“I’ve come about the job.”
Kate jerked up, and her elbow knocked the handle of the saucepan holding melted butter for hollandaise sauce. When she grabbed it to keep it from falling, she burned her hand. Swearing, she stuck her two injured fingers in her mouth then shook them to cool the burn.
She spun and found herself staring up into a pair of brandy-colored eyes she knew all too well. “David.”
Before she could say anything more, he held up the Help Wanted sign from the front window with a little grin. “You need help, and I’ve got some time on my hands.”
She stared at him, taking in the lean lines of his face, more sculpted than they’d been when she’d last seen him. He looked thin…and tired. She wondered idly why the television cameras hadn’t shown that. “It’s been ten years.”
He knows how long it’s been, dummy.
“Why are you here?” Kate frowned. The question hadn’t come out quite as she’d intended.
“I’m applying for a job.”
For some reason, his response irritated her. “That’s ridiculous. I run a café. You’re a world-famous television journalist.”
The light in his eyes dimmed. “Was.”
“We can talk about it later.” He tipped his chin toward the mountain of dirty dishes piled in the sink. “Right now, it looks like you could use a little help with those.”
She followed his glance. “My busboy and dishwasher quit this morning without notice.”
David shrugged out of his coat. “Hand me an apron, and I’ll get busy.” He rolled up his sleeves and headed for the sink.
She scurried after him. “Wait a minute. I didn’t say you were hired.”
“Do you have any other applicants?”
“Not yet, but—”
“Do you have more work than you and Sylvia can handle?”
“I’m here now, and I’ve got nothing better to do.” He turned the hot water tap on full blast.
She shook off the swirl of conflicting emotions his presence evoked. She didn’t have time to deal with it now. “All right, but be sure to get the egg residue off those plates. It really sticks.”
His eyes twinkled, and he gave her a two-fingered salute. “Aye, aye.”
She shook her head and returned to the griddle just as Sylvia popped in with another round of orders. The older woman glanced at David’s back then raised her brows in question. Kate shot her a don’t-even-ask look.
Sylvia handed her the order tickets. “Orren Waxman just came in with a couple of cronies. He’s asking for you.”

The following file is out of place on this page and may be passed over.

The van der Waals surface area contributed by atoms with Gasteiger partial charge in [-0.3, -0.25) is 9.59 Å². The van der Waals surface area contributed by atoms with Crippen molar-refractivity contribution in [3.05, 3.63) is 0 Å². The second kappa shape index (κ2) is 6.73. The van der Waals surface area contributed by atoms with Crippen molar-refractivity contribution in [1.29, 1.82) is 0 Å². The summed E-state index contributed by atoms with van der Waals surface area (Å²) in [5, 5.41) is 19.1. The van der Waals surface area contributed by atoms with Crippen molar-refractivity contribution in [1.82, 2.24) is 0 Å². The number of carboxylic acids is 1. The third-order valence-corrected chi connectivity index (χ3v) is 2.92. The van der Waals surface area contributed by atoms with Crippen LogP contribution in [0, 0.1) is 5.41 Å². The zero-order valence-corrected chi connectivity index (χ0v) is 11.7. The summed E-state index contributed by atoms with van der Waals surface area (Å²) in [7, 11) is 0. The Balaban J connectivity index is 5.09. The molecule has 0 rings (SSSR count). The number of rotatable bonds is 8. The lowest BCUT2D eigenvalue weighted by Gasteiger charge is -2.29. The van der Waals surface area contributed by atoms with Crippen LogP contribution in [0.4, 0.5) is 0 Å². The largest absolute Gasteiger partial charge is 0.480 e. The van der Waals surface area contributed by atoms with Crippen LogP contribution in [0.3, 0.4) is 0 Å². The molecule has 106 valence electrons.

Orren was the last person she wanted to see this morning. “I don’t have time.”
Sylvia shrugged. “I told him we were short staffed, but he kept insisting.”
Kate wished she could tell Orren to take his business to the IHOP out on the interstate, but Grandma would have a conniption. She wiped her hands on her apron. “I guess I’d better go talk to him.”
Orren greeted her with a wide grin the minute she stepped into the dining room. “Hey there, Katie girl!”
Kate’s back teeth ground together as she forced a smile. He always insisted on calling her Katie, even though she’d asked him not to dozens of times. She was sure he only did it because he knew he could get away with it. “What can I do for you, Orren?”
“Have you seen our commercial?”
Her brows knit. “The one you were filming yesterday? Is it on TV already?”
“The crew whipped it together in time for the ten o’clock news last night. Here, take a look.”
The man really was an egomaniac of the first order if he’d dragged her out of the kitchen to watch one of his cheesy commercials. “Orren, I really—”
“You did great, Katie. See?” He stuck his phone in her face.
Her stomach plummeted at the sight of herself in Orren’s arms with his plump lips plastered against hers.
Orren grinned and leaned back in his chair, waving his hand. “Hardison, come over here. You’re going to want to see this. Our Katie’s a star!”Kate glanced up to see David loading dirty dishes from an empty table across the room onto a big tray. His brows formed a broad, dark “V”, and tight lines bracketed his mouth.